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San Antonio bike share

I love the idea of B-Cycle, San Antonio’s new bike sharing program, I’m just not sure how well it will work.

“I think it will encourage faster infrastructure for bike lanes and all the things we need because suddenly it’s there, visitors will use it, and we need to make sure we can get around,” said Cindi Snell, executive director of San Antonio B-cycle and co-owner of Bike World, the local bike shop that won the contract from the city to run the new program.

This is also the first such bicycle-sharing program in Texas, a fact not lost on anyone Saturday.

“Yee haw,” Snell said. “We don’t ever do anything first. I’m just so excited that we have it before Austin.”

The city received stimulus funds, plus grant money for the program from the Energy Department and the Centers for Disease Control and Prevention. Bike World created a nonprofit called San Antonio Bike Share, which will administer B-cycle, a national bike-share program.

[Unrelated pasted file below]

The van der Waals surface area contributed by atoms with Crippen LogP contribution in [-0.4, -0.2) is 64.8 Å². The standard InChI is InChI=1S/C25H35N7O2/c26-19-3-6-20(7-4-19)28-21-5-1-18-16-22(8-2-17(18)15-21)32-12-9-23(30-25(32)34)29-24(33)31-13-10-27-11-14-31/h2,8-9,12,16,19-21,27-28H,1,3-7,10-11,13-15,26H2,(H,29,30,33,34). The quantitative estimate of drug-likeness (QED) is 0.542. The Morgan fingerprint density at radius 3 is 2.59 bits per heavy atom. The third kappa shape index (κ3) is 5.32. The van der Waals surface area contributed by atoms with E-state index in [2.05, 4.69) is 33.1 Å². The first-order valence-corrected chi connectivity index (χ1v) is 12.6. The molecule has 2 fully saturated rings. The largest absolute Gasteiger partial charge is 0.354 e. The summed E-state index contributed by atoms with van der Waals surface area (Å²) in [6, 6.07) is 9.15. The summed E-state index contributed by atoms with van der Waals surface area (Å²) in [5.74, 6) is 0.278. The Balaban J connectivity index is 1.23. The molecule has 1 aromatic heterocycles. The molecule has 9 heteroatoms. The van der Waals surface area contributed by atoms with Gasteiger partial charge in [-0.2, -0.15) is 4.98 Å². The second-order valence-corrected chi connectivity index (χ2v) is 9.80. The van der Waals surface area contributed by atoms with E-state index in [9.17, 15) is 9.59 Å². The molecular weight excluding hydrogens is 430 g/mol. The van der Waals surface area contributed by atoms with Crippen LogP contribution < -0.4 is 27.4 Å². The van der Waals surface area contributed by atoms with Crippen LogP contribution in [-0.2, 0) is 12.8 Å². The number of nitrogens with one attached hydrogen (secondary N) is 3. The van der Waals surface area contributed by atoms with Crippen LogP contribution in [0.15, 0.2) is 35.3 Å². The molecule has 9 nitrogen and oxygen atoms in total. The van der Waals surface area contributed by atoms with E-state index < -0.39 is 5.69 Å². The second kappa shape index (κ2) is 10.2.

Bike World will maintain the bicycles and run the daily operations. The organization has hired a full-time operations manager who will monitor bike maintenance and ensure they are evenly distributed throughout the city, Snell said.

[...]

Bicycles, 140 total, will be distributed among 14 docking stations in or near downtown; all but one, at the UTSA Downtown Campus, are now open.

Users can rent the bicycles free for the first half-hour and $2 for each half-hour after that, or pay $10 and keep them 24 hours.

A seven-day membership is available for $24, and an annual pass costs $60 for adults and $48 for seniors or students.

I guess I’m thinking of it as a value proposition for the casual bike user. A decent new bike will run you a couple hundred dollars, or you can get a used bike pretty cheaply. I bought one a few weeks ago for $40. On the other hand, joining a program like this saves the hassle of looking for an affordable bike and won’t take up any space in your garage or apartment, so there is definitely some appeal. I wish them good luck with the effort.